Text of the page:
Below are the key points one should consider before deciding if it can be outsourced.

Do You Have A Resource Gap?
First you need to evaluate why you  are considering outsourcing Strategic Marketing. Is it simply for cost reasons or are you looking to gain additional expertise ? If you feel that you have a resource gap, either in intellectual capacity or just in terms of manpower...outsourcing could be a viable for your company.

Do You Have Short Term Needs Or Long Term Marketing Needs?
If you decide that you have a skill and/or resource gap you need to evaluate if the gap is short term or long term. As an example...you are rolling out new products and your marketing department is not sufficiently staffed to cover the roll-out properly. Is that short term resource gap driving your desire or do you have long term ongoing needs ? If you just have short term needs you might be better off to muddle through....if your needs are long term outsourcing might be an option.

What Is Your Core Competency ?
This one is important. If you feel your Marketing Messaging needs to be fully under your control and you have the need to be intimately involved...chances are marketing is one of your core competencies. If on the other hand marketing is more running alone with everything else you have going on... it might be worth while to consider outsourcing it.

Do You Need A Fresh Approach / Fresh Thinking ?
Consistent Messaging is what today's brands are all about. You build  brand reputation by consistently staying on message to make sure that your customer understand why you are the best solution. Sometimes though it might be necessary to introduce fresh thinking into the process. Your marketing might have become stale...and thus not generating the impact you want it to have in the marketplace. If that is the case..outsourced marketing might help your company.

Do You Need Specialized Skills Which Are Difficult To Come By?
Sometimes your marketing team might need specialized skills which are difficult to come by. This might happen in a case where your company introduces a completely new product category or you want to use a marketing approach which has simply not been done before by your In House team. If that is the case outsourcing might be a good option.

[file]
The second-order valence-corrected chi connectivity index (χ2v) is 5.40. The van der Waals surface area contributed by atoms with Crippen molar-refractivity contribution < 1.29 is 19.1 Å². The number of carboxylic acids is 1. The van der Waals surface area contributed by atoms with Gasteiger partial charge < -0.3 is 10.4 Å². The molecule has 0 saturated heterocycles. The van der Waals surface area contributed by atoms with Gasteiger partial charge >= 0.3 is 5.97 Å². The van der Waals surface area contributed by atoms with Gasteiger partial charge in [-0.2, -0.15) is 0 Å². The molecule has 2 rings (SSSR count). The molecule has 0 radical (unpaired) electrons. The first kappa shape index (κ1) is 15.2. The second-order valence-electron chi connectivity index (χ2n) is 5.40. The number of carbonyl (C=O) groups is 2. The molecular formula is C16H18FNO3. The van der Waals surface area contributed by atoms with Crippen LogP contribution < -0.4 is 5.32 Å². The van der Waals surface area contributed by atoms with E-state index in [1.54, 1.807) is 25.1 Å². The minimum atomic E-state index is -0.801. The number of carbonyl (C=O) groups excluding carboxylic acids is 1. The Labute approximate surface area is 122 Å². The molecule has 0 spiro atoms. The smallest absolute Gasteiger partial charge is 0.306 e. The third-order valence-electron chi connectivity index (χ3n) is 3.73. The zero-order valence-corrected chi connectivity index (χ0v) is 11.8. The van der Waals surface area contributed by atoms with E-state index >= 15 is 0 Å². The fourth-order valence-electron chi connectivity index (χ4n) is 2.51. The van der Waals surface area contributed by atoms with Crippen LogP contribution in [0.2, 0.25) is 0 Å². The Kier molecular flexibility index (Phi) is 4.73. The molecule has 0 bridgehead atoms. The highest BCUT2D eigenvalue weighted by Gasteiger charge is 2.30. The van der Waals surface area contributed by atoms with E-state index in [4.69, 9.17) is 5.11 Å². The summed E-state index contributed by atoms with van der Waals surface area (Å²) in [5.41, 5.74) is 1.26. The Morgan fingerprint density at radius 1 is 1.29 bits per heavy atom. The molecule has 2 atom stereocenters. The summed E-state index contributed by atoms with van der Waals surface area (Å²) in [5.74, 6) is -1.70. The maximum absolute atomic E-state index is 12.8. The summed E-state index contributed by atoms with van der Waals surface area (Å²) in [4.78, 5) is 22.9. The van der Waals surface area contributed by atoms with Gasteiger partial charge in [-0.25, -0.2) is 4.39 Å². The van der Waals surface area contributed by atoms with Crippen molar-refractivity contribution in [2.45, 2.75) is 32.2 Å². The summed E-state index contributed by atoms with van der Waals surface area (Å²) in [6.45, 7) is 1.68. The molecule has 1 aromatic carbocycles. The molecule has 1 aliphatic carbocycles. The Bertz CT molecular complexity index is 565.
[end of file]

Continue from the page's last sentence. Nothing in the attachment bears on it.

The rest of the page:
Generally speaking I am not a big fan of outsourcing the Strategic Marketing. Even though it does not fall into the "Mission Critical" category it is very important longer term.

 However...if after reviewing the questions above you walk away with the realization that you are a candidate, by all means...I encourage you to outsource Strategic Marketing.

As is always the case when it comes to outsourcing...your BPO partner will make the difference in determining if your outsourcing venture will be successful . 

Strange News...A Chaplain Is in Charge Of The Emotional Well Being Of A BPO Team

Any executive who has been deeply involved running a BPO operation knows that the agents making up the team are real human beings with real life problems.

Due to the location of BPO centers the needs which the average worker might have are sometimes driven by cultural issues as much as by simple hardship.

Taking the cultural needs and the difference into account when running a successful BPO center is needed since employees in Asia or South America might have vastly different needs than employees located in the heartland of the US.

Any executive running a BPO center can attest to the fact that it feels sometimes more like a babysitting operation than running a corporation.

It is widely understand that South America is very religious with the church being  a cornerstone of society.

Taken advantage of that situation has Qualfon, a global Provider of BPO services. They have created the position of Chaplain for their Mexico City operations to help employees deal with any type of emotional, spiritual and economic challenges their employees are facing.

It might seem to be an unusual solution to some of the real life problems but it certainly seems to be working for them. An article explaining how it has been working for them can be found here

The BPO Industry Keeps On Growing...At Least In The Phillipines

There has been ample data which suggest that the BPO industry is having a tough time to maintain the growth rates they have been used to.

The environment will be challenging for the big and small BPO players in the years to come. Robotic Process Automation, Natural Language Processing and the rise of Apps powered by Artificial Intelligence will make it a challenging environment for the BPO industry as a whole. The impact might not be felt yet, mainly because a lot of new developments is still in the Beta stage...but corporations are investing huge amounts to commercialize some of the new technologies.